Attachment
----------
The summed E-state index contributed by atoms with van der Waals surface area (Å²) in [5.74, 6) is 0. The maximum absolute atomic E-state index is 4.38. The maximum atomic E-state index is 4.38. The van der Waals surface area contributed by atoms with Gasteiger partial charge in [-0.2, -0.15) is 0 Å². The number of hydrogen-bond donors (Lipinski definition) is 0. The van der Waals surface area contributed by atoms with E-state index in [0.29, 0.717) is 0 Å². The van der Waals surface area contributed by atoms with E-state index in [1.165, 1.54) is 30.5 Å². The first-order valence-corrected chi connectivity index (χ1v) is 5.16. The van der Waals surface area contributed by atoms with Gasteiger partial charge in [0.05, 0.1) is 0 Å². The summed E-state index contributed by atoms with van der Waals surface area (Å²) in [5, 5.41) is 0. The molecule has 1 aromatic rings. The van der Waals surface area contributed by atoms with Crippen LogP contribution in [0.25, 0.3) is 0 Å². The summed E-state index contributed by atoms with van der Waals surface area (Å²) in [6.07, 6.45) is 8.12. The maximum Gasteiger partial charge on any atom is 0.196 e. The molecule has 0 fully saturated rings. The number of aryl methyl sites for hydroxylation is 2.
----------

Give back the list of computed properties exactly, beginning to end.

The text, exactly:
The summed E-state index contributed by atoms with van der Waals surface area (Å²) in [5.74, 6) is 0. The maximum absolute atomic E-state index is 4.38. The maximum atomic E-state index is 4.38. The van der Waals surface area contributed by atoms with Gasteiger partial charge in [-0.2, -0.15) is 0 Å². The number of hydrogen-bond donors (Lipinski definition) is 0. The van der Waals surface area contributed by atoms with E-state index in [0.29, 0.717) is 0 Å². The van der Waals surface area contributed by atoms with E-state index in [1.165, 1.54) is 30.5 Å². The first-order valence-corrected chi connectivity index (χ1v) is 5.16. The van der Waals surface area contributed by atoms with Gasteiger partial charge in [0.05, 0.1) is 0 Å². The summed E-state index contributed by atoms with van der Waals surface area (Å²) in [5, 5.41) is 0. The molecule has 1 aromatic rings. The van der Waals surface area contributed by atoms with Crippen LogP contribution in [0.25, 0.3) is 0 Å². The summed E-state index contributed by atoms with van der Waals surface area (Å²) in [6.07, 6.45) is 8.12. The maximum Gasteiger partial charge on any atom is 0.196 e. The molecule has 0 fully saturated rings. The number of aryl methyl sites for hydroxylation is 2.